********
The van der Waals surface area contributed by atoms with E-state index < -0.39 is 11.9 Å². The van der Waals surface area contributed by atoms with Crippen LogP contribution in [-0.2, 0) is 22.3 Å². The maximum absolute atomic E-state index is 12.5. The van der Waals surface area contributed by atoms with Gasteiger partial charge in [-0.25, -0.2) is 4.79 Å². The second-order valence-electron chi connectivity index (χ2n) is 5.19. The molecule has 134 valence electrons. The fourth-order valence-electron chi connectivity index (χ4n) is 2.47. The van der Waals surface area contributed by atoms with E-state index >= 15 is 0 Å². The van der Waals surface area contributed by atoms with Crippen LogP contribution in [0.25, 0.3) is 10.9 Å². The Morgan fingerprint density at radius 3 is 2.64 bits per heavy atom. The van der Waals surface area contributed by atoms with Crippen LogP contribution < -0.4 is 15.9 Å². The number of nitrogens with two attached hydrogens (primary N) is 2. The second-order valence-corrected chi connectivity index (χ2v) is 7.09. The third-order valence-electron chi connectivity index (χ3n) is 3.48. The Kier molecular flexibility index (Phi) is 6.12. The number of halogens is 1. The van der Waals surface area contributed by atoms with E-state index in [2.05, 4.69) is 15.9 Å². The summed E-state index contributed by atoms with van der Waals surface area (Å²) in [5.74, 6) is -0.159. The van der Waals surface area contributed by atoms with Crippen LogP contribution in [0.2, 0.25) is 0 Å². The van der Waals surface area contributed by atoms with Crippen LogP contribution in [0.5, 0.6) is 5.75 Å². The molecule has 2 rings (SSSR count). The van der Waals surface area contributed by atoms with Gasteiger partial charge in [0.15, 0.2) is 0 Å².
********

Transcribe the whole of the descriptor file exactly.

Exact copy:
The van der Waals surface area contributed by atoms with E-state index < -0.39 is 11.9 Å². The van der Waals surface area contributed by atoms with Crippen LogP contribution in [-0.2, 0) is 22.3 Å². The maximum absolute atomic E-state index is 12.5. The van der Waals surface area contributed by atoms with Gasteiger partial charge in [-0.25, -0.2) is 4.79 Å². The second-order valence-electron chi connectivity index (χ2n) is 5.19. The molecule has 134 valence electrons. The fourth-order valence-electron chi connectivity index (χ4n) is 2.47. The van der Waals surface area contributed by atoms with E-state index >= 15 is 0 Å². The van der Waals surface area contributed by atoms with Crippen LogP contribution in [0.25, 0.3) is 10.9 Å². The Morgan fingerprint density at radius 3 is 2.64 bits per heavy atom. The van der Waals surface area contributed by atoms with Crippen LogP contribution < -0.4 is 15.9 Å². The number of nitrogens with two attached hydrogens (primary N) is 2. The second-order valence-corrected chi connectivity index (χ2v) is 7.09. The third-order valence-electron chi connectivity index (χ3n) is 3.48. The Kier molecular flexibility index (Phi) is 6.12. The number of halogens is 1. The van der Waals surface area contributed by atoms with E-state index in [2.05, 4.69) is 15.9 Å². The summed E-state index contributed by atoms with van der Waals surface area (Å²) in [5.74, 6) is -0.159. The van der Waals surface area contributed by atoms with Crippen LogP contribution in [0.2, 0.25) is 0 Å². The van der Waals surface area contributed by atoms with Crippen LogP contribution in [0.5, 0.6) is 5.75 Å². The molecule has 2 rings (SSSR count). The van der Waals surface area contributed by atoms with Gasteiger partial charge in [0.15, 0.2) is 0 Å².